"I want to say that the ongoing crisis will not be resolved by keeping me confined to my house and oppressing the opposition men," she said, warning that the attempt to prolong the tenure of this "illegal" administration through criminal means would not save the government at the end of the day; rather it would take the crisis beyond solution.
INTERVIEW WITH BBC
The BNP chairperson yesterday said her party would not sever ties with Jamaat-e-Islami on the prime minister's request.
"As an independent political party we will go by our decisions, not hers [PM Sheikh Hasina's], said Khaleda while talking to BBC Bangla Service last night.
The ruling Awami League has been asking BNP to cut relation with Jamaat for its anti-liberation role in 1971 and the recent violence.
Khaleda said, "She [Hasina] cannot dictate us what to do and with whom. She was [once] with Jamaat and went to power."
Asked whether she wants to make any promise on the issue, she said, "Promise … for what and to whom?"
On the opposition's next course of action and Hasina's yesterday's call to sit in a dialogue, Khaleda said the January 5 poll was nothing but a selection. No major parties except for the AL had participated in it. There was also a question regarding the participation of Jatiya Party.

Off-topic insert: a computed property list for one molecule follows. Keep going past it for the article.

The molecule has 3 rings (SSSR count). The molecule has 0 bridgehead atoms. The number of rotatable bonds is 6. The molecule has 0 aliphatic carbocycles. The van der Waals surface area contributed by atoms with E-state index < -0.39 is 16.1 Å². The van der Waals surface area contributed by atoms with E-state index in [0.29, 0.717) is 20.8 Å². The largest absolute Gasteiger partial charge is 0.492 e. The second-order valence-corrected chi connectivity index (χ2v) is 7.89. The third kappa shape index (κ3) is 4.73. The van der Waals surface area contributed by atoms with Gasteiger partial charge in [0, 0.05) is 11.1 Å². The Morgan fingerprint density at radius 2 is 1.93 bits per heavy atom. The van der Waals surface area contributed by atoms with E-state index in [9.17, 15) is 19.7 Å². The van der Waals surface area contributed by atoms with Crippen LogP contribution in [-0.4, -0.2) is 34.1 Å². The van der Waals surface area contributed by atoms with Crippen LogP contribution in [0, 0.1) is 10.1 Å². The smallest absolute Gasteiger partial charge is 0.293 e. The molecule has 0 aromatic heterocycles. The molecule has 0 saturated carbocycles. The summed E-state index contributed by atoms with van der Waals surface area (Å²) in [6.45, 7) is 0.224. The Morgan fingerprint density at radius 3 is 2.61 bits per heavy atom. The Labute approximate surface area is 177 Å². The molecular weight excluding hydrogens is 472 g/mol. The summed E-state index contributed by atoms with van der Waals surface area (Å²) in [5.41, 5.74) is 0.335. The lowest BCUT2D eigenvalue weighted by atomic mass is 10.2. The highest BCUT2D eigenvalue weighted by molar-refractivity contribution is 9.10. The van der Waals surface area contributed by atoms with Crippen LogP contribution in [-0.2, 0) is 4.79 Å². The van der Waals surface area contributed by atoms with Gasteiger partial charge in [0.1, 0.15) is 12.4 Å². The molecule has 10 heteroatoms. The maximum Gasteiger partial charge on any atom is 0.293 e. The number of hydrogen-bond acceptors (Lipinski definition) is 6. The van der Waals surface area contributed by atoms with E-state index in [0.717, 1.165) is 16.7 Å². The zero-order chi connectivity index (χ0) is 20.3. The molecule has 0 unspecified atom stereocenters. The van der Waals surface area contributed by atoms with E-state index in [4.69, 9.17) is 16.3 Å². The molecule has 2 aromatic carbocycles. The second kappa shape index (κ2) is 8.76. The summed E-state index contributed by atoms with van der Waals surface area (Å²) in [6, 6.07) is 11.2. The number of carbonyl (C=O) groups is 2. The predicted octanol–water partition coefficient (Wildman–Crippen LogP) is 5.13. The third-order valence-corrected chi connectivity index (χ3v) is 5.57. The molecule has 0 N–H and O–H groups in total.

Asked whether BNP wants to hold dialogues, she said the present government had its tenure until January 24. Dialogue must be held whether it should be with the present government or the new one, as solution would not be found without talks.
Asked about Tarique's latest comment that the opposition was to continue its movement and there would be no dialogue with the present government as it has become illegal [following January 5 election], the BNP chief said, "We believe in dialogue and it is the government who will have to create the atmosphere for it. But our movement will continue."
She however said most of her party senior leaders were in jail while some were absconding to evade arrest. "No one is able to communicate them. I cannot communicate with anyone, as the government has confined me to my house. How can the dialogue be held?